However, proponents of other systems, such as approval voting, point out that the OMOV principle was made to control the magnitude of districts; that each district must be relatively in proportion to one another in population. Approval voting does not actually represent some voters more than others, so the OMOV principle would be a weak one to discount it on. In any case, it could be argued approval voting grants one vote for each candidate to each voter – which they may choose not to cast, and cannot vote cumulate on one candidate.

FPTP also encourages regional parties which can be very popular in one geographical region but have little or no support in other parts of the electorate. A good example of this is Canada, where, in 1993, the separatist Bloc Québécois formed the opposition, despite getting only 13% of the vote. To a much greater extent than many other electoral methods, plurality electoral systems encourage tactical voting techniques, like “compromising”. Voters are pressured to vote for one of the two candidates they predict are most likely to win, even if their true preference is neither, because a vote for any other candidate will be likely to be wasted and have no impact on the final result.

The difficulty is sometimes summed up, in an extreme form, as: ” It is often claimed by United States Democrats that the liberal Al Gore lost the 2000 Presidential Election to the conservative George W. Bush because some voters on the far left voted for Ralph Nader of the Green Party, who presumably would have preferred Gore to Bush”.

Such a mentality is reflected by elections in Puerto Rico and its three principal voter groups: the Independentistas (pro-independence), the Populares (pro-commonwealth), and the Estadistas (pro-statehood). Historically, there has been a tendency for Independentista voters to elect Popular candidates and policies. This phenomenon is responsible for some popular victories, even though the Estadistas have the most voters on the island. It is so widely recognized that the Puertoricans sometimes call the Independentistas who vote for the Populares “melons”, because the fruit is green on the outside but red on the inside (in reference to the party colors).

Because voters have to predict in advance who the top two candidates will be, this can cause significant perturbation to the system: Substantial power is given to the media. Some voters will tend to believe the media’s assertions as to who the leading contenders are likely to be in the election. Even voters who distrust the media will know that other voters do believe the media, and therefore those candidates who receive the most media attention will nonetheless be the most popular and thus most likely to be in one of the top two.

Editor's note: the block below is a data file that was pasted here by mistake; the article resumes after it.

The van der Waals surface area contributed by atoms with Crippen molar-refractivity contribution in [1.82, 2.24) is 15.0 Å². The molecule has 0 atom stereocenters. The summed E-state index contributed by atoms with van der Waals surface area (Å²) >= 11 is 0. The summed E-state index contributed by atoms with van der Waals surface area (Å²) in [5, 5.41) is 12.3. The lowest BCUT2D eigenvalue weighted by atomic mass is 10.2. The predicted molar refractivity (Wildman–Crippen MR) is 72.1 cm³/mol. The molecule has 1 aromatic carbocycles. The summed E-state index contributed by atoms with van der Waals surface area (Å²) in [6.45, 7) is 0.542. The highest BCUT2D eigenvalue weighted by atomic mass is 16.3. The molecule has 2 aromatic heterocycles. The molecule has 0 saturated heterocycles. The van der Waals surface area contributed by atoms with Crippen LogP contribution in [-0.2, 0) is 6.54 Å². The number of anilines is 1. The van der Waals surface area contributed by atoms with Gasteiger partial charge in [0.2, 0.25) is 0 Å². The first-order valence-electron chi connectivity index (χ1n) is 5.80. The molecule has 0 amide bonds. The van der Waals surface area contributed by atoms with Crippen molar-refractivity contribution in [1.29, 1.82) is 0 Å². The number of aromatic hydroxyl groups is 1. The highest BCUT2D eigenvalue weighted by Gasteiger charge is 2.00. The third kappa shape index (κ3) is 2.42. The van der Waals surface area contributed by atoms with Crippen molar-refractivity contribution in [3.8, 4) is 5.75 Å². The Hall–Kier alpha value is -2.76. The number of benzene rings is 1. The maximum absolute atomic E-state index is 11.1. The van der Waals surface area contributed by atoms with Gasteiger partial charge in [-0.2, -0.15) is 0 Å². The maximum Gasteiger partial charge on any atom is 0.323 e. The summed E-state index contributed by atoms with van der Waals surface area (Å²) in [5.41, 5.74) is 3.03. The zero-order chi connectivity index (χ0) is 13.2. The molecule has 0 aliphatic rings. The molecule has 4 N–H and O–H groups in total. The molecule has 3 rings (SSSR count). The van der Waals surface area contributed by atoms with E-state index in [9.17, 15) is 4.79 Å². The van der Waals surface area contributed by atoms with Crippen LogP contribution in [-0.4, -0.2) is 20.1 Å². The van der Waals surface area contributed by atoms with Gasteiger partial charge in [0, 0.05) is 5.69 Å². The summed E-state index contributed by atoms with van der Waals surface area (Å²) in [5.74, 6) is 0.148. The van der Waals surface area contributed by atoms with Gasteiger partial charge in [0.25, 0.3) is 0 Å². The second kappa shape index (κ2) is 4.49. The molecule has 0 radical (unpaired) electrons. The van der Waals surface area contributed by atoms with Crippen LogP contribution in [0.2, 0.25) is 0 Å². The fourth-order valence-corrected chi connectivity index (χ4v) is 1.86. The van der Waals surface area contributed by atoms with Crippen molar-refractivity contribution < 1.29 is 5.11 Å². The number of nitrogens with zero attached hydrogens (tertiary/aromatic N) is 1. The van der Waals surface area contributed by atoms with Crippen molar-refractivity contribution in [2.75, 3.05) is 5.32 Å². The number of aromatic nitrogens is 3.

A newly appointed candidate, who is in fact supported by the majority of voters, may be considered (due to the lack of a track record) to not be likely to become one of the top two candidates; thus, they will receive a reduced number of votes, which will then give them a reputation as a low poller in future elections, compounding the problem.

The system may promote votes against more so than votes for. In the UK, entire campaigns have been organized with the aim of voting against the Labor party by voting for either Conservative or Liberal Democrats based on which is most popular in each constituency, regardless of the voters’ opinions of the policies of these parties. If enough voters use this tactic, the first-past-the-post system becomes, effectively, runoff voting – a completely different system – where the first round is held in the court of public opinion.

A feature of the FPTP system is that invariably, voters can select only one candidate in a single-member district, whilst in multi-member districts they can never select more candidates than the number of seats in the district. Some argue that FPTP would work better if electors could cast votes for as many candidates as they wish. This would allow voters to “vote against” a certain despised candidate if they choose, without being forced to guess who they should vote for to defeat that candidate, thus eliminating the need for tactical voting. Such a system would also serve to reduce the spoiler effect. This system is called approval voting.

The most commonly expressed disadvantage — perhaps because it is easiest to express and explain — of first-past-the-post is that it frequently produces disproportional results, i.e. results in which a party’s share of the seats does not match up with its share of the votes. Thus, substantial bodies of opinion can be rendered irrelevant to the final outcome, and a party can obtain a majority of seats without a majority of the vote.

Examples include the recent United Kingdom general election of 2005 where the new government won a majority of the seats with less than 36% of the national vote. The disproportionate nature of this system also means that whole regions may have MPs from only one party. The British Conservatives won large majorities of seats in the 1980s on a minority of votes while almost all the Scottish seats were Labor,; this disparity created tremendous dissatisfaction in Scotland.

In spite of these drawbacks, the single non transferable voting system has continued to be preferred system of election in majority of democratic countries, and is likely to continue so.

Barker, Sir Earnest, (1942) Reflections on Government, Oxford University Press, London.